Private settlement agreements in wrongful dismissal claims typically require that the claimant agree to maintain strict confidentiality regarding settlement terms. However, in contentious wrongful dismissal litigation, some employers seek to impose broad nondisclosure terms that extend well beyond the terms of settlement, but in fact, seek to silence the claimant from revealing or discussing embarrassing facts or allegations underlying the legal claim. Until recently, such confidentiality restrictions have not been highly contentious or controversial. While confidentiality is difficult to monitor on a practical level, the consequences of breaching confidentiality can be significant. Violations of confidentiality provisions have resulted in severe financial penalties, including forfeiture or repayment of all or part of the settlement proceeds. In the seminal case of Wong v. The Globe and Mail Inc. 2014 ONSC 6372, Jan Wong, a former journalist of the Globe and Mail, received a sizable lump sum payment to settle various labour grievances with the newspaper. The settlement agreement contained a confidentiality clause requiring Wong to maintain strict confidentiality with respect to terms of settlement. The clause specifically contemplated repayment of the settlement proceeds in the event of breach.
Following settlement, Wong published a book in which she reported that the newspaper paid her a “pile of money” to go away and with a “big fat check” from the newspaper, she now had “a vastly swollen bank account.”
While Wong did not elaborate on the exact dollar amounts she received, she said enough to cross the line and it was determined that she breached terms of settlement. She was ordered to repay the sum of money she received (almost $210,000). On judicial review, the court sided with the Globe and Mail, ultimately finding that the repayment of the money was a reasonable enforcement provision. Of significance to the court’s reasoning, Wong’s silence was the main thing the newspaper was paying for and did not get.
The Ontario Court of Appeal in Peachtree II Associates — Dallas, L.P. v. 857486 Ontario Ltd.  O.J. No. 2749 rejected the notion that penalty or forfeiture clauses should not be enforced as a general rule, in favour of the principle that parties ought to be able to define for themselves the consequences of breach. Generally, there must be compelling reasons to sway a court to depart from the general principle that parties should be held to their settlements (Remedy Drug Store v. Farnham 2015 ONCA 576 at para. 66). Pursuant to s. 98 of the Ontario Courts of Justice Act, the court may grant relief against penalties and forfeitures, on such terms as to compensation or otherwise as are considered just. The courts in Ontario have recognized narrow circumstances in which a forfeiture clause may be unenforceable, for example, if the sum of money being forfeited is out of all proportion to the damage and it must be unconscionable for the party to retain the money (para. 46 of Wong).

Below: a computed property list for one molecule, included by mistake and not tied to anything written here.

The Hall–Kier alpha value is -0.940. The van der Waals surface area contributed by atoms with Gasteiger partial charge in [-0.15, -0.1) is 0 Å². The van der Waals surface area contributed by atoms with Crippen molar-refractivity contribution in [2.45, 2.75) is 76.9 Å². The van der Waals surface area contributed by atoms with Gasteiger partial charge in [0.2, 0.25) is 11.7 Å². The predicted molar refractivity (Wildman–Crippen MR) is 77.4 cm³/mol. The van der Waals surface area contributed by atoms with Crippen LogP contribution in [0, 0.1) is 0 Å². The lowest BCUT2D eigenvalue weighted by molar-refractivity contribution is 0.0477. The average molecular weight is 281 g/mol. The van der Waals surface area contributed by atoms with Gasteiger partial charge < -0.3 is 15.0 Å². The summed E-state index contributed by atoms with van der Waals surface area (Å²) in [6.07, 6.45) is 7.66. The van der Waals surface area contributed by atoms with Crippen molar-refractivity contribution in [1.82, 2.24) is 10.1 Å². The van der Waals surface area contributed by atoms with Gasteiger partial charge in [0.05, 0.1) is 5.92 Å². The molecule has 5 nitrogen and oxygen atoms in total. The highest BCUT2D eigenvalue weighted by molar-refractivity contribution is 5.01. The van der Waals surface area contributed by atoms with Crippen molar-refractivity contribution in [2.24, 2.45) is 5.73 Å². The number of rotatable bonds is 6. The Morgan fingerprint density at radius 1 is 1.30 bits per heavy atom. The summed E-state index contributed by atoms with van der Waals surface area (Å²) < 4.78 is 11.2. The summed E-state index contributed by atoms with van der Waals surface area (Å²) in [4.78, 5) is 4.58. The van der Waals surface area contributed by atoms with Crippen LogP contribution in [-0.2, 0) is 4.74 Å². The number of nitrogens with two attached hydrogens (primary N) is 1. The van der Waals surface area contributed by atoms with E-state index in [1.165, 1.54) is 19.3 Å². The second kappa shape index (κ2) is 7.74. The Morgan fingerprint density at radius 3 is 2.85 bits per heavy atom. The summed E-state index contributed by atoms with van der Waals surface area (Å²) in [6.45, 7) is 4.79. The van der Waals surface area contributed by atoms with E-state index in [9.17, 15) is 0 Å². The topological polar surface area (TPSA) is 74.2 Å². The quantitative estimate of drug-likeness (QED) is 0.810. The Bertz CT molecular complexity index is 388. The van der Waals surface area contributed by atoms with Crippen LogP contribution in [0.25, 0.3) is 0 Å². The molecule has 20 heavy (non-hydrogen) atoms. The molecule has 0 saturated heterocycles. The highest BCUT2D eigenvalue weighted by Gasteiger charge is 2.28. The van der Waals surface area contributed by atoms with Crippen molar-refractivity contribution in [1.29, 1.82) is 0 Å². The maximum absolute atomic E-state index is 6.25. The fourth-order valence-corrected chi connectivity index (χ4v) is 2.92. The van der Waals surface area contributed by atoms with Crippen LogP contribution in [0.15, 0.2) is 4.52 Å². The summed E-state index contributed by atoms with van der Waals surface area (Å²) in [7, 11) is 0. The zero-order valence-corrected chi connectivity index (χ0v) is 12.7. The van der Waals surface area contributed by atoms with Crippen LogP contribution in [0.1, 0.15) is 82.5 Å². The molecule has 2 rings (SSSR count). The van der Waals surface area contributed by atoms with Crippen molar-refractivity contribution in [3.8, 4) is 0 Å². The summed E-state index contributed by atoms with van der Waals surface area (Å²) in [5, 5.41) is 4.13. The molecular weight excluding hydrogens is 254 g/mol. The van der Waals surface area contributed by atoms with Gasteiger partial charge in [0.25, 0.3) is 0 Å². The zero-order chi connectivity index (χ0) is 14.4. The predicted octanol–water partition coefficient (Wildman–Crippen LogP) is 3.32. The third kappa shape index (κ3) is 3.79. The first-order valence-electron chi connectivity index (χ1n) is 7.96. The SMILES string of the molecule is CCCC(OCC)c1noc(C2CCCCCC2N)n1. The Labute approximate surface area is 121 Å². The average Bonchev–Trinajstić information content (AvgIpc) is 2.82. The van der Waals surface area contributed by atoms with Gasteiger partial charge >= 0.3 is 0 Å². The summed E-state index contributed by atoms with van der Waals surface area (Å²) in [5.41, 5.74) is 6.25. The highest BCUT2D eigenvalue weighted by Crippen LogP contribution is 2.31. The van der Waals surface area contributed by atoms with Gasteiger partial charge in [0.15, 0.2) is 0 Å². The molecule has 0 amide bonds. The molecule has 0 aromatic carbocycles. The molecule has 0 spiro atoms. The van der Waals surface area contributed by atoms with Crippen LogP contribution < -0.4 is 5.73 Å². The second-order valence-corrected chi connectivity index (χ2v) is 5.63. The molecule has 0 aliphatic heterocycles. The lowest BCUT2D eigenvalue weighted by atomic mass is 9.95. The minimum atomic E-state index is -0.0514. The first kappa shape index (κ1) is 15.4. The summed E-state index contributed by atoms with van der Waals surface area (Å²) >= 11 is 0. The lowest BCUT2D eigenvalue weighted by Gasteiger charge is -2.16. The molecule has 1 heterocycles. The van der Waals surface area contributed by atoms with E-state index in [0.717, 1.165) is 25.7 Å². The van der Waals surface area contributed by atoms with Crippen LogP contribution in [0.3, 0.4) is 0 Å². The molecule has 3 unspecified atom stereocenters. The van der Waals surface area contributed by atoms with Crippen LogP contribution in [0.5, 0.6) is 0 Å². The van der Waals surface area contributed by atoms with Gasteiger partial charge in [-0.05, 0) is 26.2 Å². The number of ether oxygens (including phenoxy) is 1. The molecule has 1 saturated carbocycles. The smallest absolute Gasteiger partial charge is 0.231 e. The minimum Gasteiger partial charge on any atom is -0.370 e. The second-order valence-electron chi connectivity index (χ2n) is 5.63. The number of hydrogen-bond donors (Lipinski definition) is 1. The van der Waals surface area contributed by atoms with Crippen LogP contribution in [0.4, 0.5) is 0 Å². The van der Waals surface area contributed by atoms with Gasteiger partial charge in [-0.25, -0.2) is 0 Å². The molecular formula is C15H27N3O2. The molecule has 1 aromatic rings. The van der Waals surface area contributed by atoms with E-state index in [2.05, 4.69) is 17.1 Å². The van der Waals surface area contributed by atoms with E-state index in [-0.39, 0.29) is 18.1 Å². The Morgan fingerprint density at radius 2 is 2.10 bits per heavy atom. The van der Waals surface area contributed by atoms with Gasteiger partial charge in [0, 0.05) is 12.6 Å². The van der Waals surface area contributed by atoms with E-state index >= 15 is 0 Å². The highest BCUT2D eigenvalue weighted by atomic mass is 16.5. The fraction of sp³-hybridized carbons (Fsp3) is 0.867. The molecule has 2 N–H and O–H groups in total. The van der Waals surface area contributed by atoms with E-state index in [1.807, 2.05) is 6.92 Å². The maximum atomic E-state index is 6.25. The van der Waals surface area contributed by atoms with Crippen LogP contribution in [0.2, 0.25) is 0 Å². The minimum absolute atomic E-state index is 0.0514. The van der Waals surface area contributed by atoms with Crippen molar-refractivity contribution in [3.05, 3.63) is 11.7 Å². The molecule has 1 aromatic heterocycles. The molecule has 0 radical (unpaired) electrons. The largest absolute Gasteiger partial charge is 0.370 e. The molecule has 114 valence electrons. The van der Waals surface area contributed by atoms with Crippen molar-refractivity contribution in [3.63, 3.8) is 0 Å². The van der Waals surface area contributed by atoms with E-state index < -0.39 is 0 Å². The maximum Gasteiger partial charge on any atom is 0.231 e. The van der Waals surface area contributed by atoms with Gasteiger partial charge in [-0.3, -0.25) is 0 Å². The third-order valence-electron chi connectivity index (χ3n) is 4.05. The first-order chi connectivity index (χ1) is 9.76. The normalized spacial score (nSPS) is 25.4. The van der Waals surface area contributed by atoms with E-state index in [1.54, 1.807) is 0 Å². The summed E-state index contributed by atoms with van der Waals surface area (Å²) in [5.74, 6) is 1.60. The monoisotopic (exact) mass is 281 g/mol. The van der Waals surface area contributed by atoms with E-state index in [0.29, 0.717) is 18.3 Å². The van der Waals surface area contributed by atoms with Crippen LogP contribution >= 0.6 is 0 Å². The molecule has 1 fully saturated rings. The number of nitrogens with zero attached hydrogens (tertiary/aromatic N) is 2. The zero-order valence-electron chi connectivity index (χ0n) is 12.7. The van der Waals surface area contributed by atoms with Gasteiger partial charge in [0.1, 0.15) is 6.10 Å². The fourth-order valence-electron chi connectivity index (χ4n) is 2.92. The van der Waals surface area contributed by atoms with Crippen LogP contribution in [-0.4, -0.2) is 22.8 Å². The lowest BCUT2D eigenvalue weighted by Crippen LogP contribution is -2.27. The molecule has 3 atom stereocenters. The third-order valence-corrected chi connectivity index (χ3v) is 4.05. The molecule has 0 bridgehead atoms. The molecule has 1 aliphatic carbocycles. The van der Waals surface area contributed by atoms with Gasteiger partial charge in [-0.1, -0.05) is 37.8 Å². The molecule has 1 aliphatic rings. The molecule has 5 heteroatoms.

In the context of the #MeToo movement, there has been a great deal of public scrutiny regarding the appropriateness of confidentiality restrictions aimed to prevent claimants from sharing or discussing the underlying events giving rise to their legal claim. Victim advocates argue that such a broad nondisclosure restriction enabled repeat offenders to silence victims of sexual harassment. While employers have a duty to maintain a workplace free of sexual harassment, silencing claimants has in some cases fostered a workplace environment in which other employees may be unwittingly exposed to similar harassment issues. Harvey Weinstein reportedly entered into several secretive agreements over decades, which prohibited claimants from speaking out about their allegations without facing significant financial penalty. McKayla Maroney, Olympic gymnast, recently filed a legal claim against USA Gymnastics and related parties, claiming that her confidential settlement was used to cover up alleged abuse by former national team doctor Larry Nassar.
The #MeToo movement has resulted in a review of nondisclosure agreements and their role in contributing to the pervasiveness of sexual harassment in the workplace. South of the border, as the Silence Breakers were named as Time magazine’s Person of the Year, several U.S. lawmakers at the state level proposed legislation to ban confidentiality provisions in workplace sexual harassment settlements that would prevent a claimant from speaking out about the underlying facts giving rise to the claim or action, unless confidentiality was requested by the claimant. Such a move is not without controversy as some advocates argue that a ban on confidentiality may have the unintended consequence of deterring private settlements as silence is often the key term that employers are willing to pay for.
It remains to be seen how the #MeToo movement will influence the jurisprudence in this area, if at all. There are no similar legislative efforts in Canada at this time. However, the changing public policy discussion should give counsel cause to reconsider the scope and enforceability of confidentiality provisions in sexual harassment claims. Restrictions that prevent a claimant from discussing the circumstances giving rise to their claim may be open for attack. The public policy objective in favour of allowing victims of sexual harassment to speak out and prevent a recurrence may be a compelling reason to depart from the general principle that the claimant should be held to broad nondisclosure terms and hefty financial penalties, merely because the agreement says so.
“Previously published by The Lawyer’s Daily (www.thelawyersdaily.ca) a division of LexisNexis Canada”